Food businesses and COVID-19 (Coronavirus)

Important information for food businesses and COVID-19 (Coronavirus)

Key points to know-

  • COVID-19 is not a foodborne disease

  • Businesses need to review their operation and consider what other measures should be implemented to reduce the impact of COVID-19

  • Businesses with good preparations and procedures in place can minimise the impact of an employee diagnosed with COVID-19

The best way to prevent the spread of COVID-19 and protect your business is through good hygiene practices. At a minimum, businesses must adhere to existing requirements of food laws, specifically:

  • Maintain and practice frequent hand washing when preparing foods, after going to the bathroom, and after touching the face or hair (20 second handwashing rule)

  • Maintain thorough cleaning and sanitising of facilities, equipment, and transport vehicles (including food contact surfaces and equipment, but also door handles, light switches, floors, walls, and other ‘high touch’ areas)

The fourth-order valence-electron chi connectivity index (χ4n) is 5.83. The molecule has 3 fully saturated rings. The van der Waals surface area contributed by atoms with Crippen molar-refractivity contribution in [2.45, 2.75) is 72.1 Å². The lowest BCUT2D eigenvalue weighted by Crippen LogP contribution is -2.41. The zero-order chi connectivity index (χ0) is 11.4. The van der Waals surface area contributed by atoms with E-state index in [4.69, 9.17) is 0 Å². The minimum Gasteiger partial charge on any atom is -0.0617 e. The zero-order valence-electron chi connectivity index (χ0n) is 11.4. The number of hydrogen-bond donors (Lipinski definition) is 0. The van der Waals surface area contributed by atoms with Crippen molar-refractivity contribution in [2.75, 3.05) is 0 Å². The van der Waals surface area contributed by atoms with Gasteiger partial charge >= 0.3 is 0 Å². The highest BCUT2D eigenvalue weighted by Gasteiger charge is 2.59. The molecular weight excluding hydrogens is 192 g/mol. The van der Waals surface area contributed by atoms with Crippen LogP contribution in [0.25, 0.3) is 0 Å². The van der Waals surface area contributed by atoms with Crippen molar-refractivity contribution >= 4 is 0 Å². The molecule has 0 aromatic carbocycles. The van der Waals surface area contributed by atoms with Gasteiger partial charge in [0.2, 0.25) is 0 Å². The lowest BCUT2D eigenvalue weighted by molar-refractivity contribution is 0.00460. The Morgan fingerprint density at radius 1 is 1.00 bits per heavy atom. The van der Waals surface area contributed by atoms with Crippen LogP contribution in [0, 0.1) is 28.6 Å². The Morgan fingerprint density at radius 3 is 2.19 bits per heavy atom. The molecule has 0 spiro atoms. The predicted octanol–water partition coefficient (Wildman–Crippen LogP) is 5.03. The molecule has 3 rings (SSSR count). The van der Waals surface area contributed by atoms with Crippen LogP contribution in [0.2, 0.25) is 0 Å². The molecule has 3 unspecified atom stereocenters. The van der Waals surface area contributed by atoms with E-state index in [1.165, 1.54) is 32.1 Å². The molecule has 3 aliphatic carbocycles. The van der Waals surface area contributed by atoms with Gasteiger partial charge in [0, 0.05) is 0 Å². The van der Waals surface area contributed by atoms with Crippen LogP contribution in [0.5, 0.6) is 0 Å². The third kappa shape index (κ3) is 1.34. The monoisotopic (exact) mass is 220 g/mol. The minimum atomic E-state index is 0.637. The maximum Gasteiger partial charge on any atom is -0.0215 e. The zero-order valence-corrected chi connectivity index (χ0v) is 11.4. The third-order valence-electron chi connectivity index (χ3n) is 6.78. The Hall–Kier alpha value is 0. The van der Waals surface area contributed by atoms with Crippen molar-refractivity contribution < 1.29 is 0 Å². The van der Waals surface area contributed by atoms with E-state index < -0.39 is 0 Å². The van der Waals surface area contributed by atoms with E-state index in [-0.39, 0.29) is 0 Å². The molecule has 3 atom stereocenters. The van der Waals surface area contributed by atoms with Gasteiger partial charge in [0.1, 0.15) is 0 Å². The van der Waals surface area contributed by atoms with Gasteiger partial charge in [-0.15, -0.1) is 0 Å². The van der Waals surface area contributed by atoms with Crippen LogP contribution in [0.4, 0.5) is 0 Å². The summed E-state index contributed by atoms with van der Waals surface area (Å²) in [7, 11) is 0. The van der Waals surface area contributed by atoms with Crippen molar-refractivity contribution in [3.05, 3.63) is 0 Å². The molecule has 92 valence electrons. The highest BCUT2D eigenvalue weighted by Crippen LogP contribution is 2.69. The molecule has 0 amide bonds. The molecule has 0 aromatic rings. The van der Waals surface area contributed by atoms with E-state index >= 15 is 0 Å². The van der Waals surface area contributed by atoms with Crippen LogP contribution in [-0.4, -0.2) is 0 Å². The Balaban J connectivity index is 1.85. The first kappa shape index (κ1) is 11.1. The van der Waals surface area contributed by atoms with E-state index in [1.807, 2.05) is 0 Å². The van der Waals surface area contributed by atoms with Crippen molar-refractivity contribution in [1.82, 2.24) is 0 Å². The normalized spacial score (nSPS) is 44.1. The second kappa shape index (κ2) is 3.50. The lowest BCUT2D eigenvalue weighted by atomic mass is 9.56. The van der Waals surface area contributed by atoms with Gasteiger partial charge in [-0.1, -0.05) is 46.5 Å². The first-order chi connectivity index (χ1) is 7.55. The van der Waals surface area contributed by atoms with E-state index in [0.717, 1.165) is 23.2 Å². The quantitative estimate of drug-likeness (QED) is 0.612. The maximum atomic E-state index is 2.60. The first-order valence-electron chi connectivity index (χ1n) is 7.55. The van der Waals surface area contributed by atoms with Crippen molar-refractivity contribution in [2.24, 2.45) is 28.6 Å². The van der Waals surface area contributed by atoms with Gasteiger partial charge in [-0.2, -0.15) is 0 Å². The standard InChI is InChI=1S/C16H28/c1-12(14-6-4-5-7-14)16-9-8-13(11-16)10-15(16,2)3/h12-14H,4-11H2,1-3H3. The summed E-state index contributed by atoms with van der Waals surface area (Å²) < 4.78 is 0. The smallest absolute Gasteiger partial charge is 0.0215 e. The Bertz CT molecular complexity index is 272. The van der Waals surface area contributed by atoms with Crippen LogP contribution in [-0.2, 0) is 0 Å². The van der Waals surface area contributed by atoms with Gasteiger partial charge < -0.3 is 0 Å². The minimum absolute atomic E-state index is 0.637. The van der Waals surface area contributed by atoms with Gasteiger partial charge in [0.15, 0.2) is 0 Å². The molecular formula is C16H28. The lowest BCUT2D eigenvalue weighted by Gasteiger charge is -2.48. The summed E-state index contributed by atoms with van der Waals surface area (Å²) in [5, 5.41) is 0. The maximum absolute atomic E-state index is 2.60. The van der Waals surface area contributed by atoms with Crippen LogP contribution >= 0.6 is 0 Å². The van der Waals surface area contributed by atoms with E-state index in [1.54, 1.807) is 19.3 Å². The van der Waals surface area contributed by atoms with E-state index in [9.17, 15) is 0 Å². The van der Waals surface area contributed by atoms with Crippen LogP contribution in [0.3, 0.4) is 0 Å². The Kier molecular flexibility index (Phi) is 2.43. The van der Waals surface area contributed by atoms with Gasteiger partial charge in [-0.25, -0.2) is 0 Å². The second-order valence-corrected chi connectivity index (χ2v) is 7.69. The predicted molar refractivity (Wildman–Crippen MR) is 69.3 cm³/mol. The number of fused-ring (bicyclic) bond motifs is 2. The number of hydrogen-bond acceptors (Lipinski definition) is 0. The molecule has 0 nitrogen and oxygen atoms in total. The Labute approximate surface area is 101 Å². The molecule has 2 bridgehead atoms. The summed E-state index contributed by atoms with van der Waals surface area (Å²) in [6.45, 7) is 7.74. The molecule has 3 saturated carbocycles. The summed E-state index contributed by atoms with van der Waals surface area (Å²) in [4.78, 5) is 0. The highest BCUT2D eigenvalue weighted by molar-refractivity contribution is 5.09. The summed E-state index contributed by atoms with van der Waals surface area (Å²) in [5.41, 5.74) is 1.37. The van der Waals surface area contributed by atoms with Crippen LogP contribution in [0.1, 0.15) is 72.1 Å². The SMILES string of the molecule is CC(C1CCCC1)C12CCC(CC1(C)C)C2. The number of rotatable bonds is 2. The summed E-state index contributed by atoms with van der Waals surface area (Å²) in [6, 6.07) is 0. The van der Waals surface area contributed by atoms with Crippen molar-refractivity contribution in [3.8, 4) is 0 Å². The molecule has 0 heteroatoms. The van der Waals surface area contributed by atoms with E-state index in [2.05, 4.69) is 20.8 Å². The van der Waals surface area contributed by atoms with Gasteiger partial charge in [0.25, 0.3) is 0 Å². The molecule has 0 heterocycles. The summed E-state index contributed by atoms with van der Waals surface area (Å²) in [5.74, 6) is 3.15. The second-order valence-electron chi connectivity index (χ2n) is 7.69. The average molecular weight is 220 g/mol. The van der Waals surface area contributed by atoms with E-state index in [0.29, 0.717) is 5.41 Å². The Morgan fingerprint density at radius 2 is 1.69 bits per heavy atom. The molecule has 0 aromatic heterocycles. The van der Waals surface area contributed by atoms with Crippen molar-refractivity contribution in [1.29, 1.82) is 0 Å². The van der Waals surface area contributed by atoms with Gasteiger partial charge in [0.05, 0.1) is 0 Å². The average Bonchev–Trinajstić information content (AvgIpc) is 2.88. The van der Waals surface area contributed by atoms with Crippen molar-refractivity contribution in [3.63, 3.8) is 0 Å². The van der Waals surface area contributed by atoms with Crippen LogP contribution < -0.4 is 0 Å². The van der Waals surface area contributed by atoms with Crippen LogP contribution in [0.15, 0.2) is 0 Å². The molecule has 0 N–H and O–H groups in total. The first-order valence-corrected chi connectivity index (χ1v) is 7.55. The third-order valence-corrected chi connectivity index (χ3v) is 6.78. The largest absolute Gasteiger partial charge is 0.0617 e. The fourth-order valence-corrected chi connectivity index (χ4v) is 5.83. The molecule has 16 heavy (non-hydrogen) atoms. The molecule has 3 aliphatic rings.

• Thoroughly cleaning surfaces with water and detergent and applying used cleaning agents is sufficient

    • Consider whether aspects of the Australian Government guidelines for cleaning will add anything to your standard procedures for cleaning and disinfection of the premises

  • Maintain strict requirements around worker health and hygiene. All staff should be trained in personal hygiene and how to wash their hands properly. Posters are available to display at handwashing stations in your business.

  • Any worker with a suspected communicable disease (such as coughing, sneezing, flu-like symptoms, gastrointestinal illness) MUST be excluded from the workplace. It is recommended that the health of all employees is reviewed on a daily basis and any workers showing these symptoms are sent home or advised not to come to work.

    • Follow the NSW Health recommendations regarding self-quarantine of individuals who are considered to be a risk.

  • Consider if there are any higher risk activities in your business that need to be managed and implement appropriate risk management strategies. For example, if you have face-to-face contact with customers, encourage social distancing and have hand sanitiser available for use.

There are penalties under existing food legislation for businesses not complying with these requirements.

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